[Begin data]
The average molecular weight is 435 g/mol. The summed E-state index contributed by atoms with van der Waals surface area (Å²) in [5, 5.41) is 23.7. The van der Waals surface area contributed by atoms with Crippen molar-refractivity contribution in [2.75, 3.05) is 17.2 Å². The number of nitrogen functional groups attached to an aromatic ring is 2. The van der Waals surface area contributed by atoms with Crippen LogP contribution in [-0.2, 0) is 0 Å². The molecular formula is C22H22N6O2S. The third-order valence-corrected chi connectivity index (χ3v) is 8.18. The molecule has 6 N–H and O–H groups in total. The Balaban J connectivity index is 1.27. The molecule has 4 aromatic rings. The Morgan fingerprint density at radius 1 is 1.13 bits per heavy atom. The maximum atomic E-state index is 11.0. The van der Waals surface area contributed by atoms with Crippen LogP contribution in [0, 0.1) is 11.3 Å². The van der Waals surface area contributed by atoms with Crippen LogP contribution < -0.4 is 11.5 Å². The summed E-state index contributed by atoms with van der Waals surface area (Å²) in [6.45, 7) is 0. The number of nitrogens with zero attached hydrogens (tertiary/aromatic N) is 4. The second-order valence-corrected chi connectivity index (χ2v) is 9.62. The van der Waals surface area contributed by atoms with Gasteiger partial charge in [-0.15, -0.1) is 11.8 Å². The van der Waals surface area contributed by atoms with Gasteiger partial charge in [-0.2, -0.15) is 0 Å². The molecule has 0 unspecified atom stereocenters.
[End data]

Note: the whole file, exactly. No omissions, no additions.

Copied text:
The average molecular weight is 435 g/mol. The summed E-state index contributed by atoms with van der Waals surface area (Å²) in [5, 5.41) is 23.7. The van der Waals surface area contributed by atoms with Crippen molar-refractivity contribution in [2.75, 3.05) is 17.2 Å². The number of nitrogen functional groups attached to an aromatic ring is 2. The van der Waals surface area contributed by atoms with Crippen LogP contribution in [-0.2, 0) is 0 Å². The molecular formula is C22H22N6O2S. The third-order valence-corrected chi connectivity index (χ3v) is 8.18. The molecule has 6 N–H and O–H groups in total. The Balaban J connectivity index is 1.27. The molecule has 4 aromatic rings. The Morgan fingerprint density at radius 1 is 1.13 bits per heavy atom. The maximum atomic E-state index is 11.0. The van der Waals surface area contributed by atoms with Crippen LogP contribution in [0, 0.1) is 11.3 Å². The van der Waals surface area contributed by atoms with Crippen LogP contribution < -0.4 is 11.5 Å². The summed E-state index contributed by atoms with van der Waals surface area (Å²) in [6.45, 7) is 0. The number of nitrogens with zero attached hydrogens (tertiary/aromatic N) is 4. The second-order valence-corrected chi connectivity index (χ2v) is 9.62. The van der Waals surface area contributed by atoms with Gasteiger partial charge in [-0.15, -0.1) is 11.8 Å². The van der Waals surface area contributed by atoms with Gasteiger partial charge in [-0.2, -0.15) is 0 Å². The molecule has 0 unspecified atom stereocenters.